(4.17) 
A flag F. in V is isotropic if F_{n} is Lagrangian and <F_{i},F_{2ni}> = 0 for all i=1, 2, ..., 2n1. Given an isotropic flag F., the Lagrangian Grassmannian has Schubert varieties W_{f} indexed by decreasing sequences f : n+1 > f_{1} > f_{2} > ... > f_{m} > 0 of positive integers, called strict partitions. (Here m can be any integer between 0 and n). The codimension of W_{f} is f := f_{1} + f_{2} + ... + f_{m}. The Lagrangian Schubert calculus asks for the number of points in a transverse zerodimensional intersection of Schubert varieties.
We remark that, while the orthogonal Grassmannian and the Lagrangian Grassmannian have combinatorially identical decompositions into Schubert varieties and also have the same dimension, they are quite different as spaces.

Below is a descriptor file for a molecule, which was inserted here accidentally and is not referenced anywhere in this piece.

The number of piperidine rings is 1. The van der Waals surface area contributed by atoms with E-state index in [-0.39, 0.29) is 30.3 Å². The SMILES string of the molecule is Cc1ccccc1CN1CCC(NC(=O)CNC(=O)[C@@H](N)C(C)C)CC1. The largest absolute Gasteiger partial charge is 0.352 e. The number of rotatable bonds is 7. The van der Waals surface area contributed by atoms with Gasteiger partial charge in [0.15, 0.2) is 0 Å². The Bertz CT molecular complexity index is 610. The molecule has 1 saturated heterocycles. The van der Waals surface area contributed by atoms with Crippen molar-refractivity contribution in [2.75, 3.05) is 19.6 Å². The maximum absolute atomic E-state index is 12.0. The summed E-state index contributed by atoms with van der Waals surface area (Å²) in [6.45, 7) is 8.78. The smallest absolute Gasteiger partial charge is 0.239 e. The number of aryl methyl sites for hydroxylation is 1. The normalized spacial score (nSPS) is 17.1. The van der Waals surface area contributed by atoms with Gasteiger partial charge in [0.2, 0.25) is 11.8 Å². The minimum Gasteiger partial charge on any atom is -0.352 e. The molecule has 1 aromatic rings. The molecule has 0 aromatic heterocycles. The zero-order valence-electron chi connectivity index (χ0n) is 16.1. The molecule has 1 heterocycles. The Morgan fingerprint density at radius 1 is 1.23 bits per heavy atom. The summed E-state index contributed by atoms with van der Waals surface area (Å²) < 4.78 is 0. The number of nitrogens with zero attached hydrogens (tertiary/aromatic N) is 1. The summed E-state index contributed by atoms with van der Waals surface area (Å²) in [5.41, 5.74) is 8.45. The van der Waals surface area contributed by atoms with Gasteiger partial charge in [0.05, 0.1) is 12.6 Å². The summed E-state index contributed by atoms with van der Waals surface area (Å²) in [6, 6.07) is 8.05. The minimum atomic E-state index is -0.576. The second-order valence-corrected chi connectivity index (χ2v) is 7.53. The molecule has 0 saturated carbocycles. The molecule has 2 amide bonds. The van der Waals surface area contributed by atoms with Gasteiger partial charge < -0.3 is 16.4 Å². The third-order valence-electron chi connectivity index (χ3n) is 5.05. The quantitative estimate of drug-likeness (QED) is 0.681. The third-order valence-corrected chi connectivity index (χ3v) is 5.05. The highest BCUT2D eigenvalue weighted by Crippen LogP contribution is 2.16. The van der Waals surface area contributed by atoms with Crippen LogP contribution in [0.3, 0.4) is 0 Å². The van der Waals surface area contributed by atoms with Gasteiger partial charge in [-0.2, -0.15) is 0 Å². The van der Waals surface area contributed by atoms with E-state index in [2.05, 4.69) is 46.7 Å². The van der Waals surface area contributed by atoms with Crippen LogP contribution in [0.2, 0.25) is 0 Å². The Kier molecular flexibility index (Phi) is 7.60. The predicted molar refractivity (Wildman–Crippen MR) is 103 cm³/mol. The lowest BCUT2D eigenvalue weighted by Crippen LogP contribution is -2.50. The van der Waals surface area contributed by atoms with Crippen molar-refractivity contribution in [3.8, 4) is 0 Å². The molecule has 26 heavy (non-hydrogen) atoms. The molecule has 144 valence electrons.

The simple Schubert variety W_{1}F. consists of those Lagrangian subspaces meeting the Lagrangian subspace F_{n} nontrivially. The simple Lagrangian Schubert calculus is fully unreal.
We do not know if these (or many other) enumerative problems in the Lagrangian Schubert calculus are fully real. Experimentation^{§} suggests that the situation is complicated. Briefly, while many other enumerative problems in the Lagrangian Schubert calculus are fully unreal, there are a few which are fully real. For example, there exist 2 real isotropic 2planes and 2 real isotropic 3planes such that all 4 Lagrangian subspaces meeting each of these are real (see Theorem 5.15).
The problems of Theorem 4.12 may give examples
of enumerative problems that are not fully real.
Experimental evidence suggests however that this may be unlikely.
For example, (case n=3 of
Theorem 4.12) there are 16
Lagrangian subspaces in C^{6} having
nontrivial intersection with 6 general Lagrangian subspaces.
We computed 30,000 random instances of this enumerative problem,
and found several examples of 6 real Lagrangian subspaces such that all 16
Lagrangian subspaces meeting them are real.
Table 1 shows the number of these
30,000 systems having a given number of real solutions.